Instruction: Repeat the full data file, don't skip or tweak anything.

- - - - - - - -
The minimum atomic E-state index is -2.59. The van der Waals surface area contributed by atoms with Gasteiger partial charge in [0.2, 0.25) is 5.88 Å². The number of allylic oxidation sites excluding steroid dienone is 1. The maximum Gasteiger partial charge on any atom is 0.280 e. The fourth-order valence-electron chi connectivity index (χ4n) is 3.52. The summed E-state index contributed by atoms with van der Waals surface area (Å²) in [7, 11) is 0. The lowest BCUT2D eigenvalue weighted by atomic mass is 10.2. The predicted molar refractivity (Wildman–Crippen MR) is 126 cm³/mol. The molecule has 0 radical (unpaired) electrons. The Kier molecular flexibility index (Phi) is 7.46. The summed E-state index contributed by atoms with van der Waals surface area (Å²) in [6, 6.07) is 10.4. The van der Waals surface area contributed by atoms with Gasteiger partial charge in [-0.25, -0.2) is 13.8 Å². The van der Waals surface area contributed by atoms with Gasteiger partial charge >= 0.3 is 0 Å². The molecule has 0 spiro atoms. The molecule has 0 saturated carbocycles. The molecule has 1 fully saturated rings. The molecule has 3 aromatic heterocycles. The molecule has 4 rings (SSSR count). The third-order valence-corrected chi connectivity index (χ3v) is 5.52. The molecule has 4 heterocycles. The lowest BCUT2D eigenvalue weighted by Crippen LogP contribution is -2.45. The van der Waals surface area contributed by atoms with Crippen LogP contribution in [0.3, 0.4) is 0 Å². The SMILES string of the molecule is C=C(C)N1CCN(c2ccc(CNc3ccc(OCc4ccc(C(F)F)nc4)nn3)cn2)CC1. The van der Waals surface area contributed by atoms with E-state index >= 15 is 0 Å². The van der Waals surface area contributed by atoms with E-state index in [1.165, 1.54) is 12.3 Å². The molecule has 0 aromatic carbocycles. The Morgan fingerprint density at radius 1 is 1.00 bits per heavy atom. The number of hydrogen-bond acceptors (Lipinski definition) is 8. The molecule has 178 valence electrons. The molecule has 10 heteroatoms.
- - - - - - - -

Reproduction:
The minimum atomic E-state index is -2.59. The van der Waals surface area contributed by atoms with Gasteiger partial charge in [0.2, 0.25) is 5.88 Å². The number of allylic oxidation sites excluding steroid dienone is 1. The maximum Gasteiger partial charge on any atom is 0.280 e. The fourth-order valence-electron chi connectivity index (χ4n) is 3.52. The summed E-state index contributed by atoms with van der Waals surface area (Å²) in [7, 11) is 0. The lowest BCUT2D eigenvalue weighted by atomic mass is 10.2. The predicted molar refractivity (Wildman–Crippen MR) is 126 cm³/mol. The molecule has 0 radical (unpaired) electrons. The Kier molecular flexibility index (Phi) is 7.46. The summed E-state index contributed by atoms with van der Waals surface area (Å²) in [6, 6.07) is 10.4. The van der Waals surface area contributed by atoms with Gasteiger partial charge in [-0.25, -0.2) is 13.8 Å². The van der Waals surface area contributed by atoms with Gasteiger partial charge >= 0.3 is 0 Å². The molecule has 0 spiro atoms. The molecule has 0 saturated carbocycles. The molecule has 1 fully saturated rings. The molecule has 3 aromatic heterocycles. The molecule has 4 rings (SSSR count). The third-order valence-corrected chi connectivity index (χ3v) is 5.52. The molecule has 4 heterocycles. The lowest BCUT2D eigenvalue weighted by Crippen LogP contribution is -2.45. The van der Waals surface area contributed by atoms with Crippen LogP contribution in [0.3, 0.4) is 0 Å². The SMILES string of the molecule is C=C(C)N1CCN(c2ccc(CNc3ccc(OCc4ccc(C(F)F)nc4)nn3)cn2)CC1. The van der Waals surface area contributed by atoms with E-state index >= 15 is 0 Å². The van der Waals surface area contributed by atoms with E-state index in [1.165, 1.54) is 12.3 Å². The molecule has 0 aromatic carbocycles. The Morgan fingerprint density at radius 1 is 1.00 bits per heavy atom. The number of hydrogen-bond acceptors (Lipinski definition) is 8. The molecule has 178 valence electrons. The molecule has 10 heteroatoms.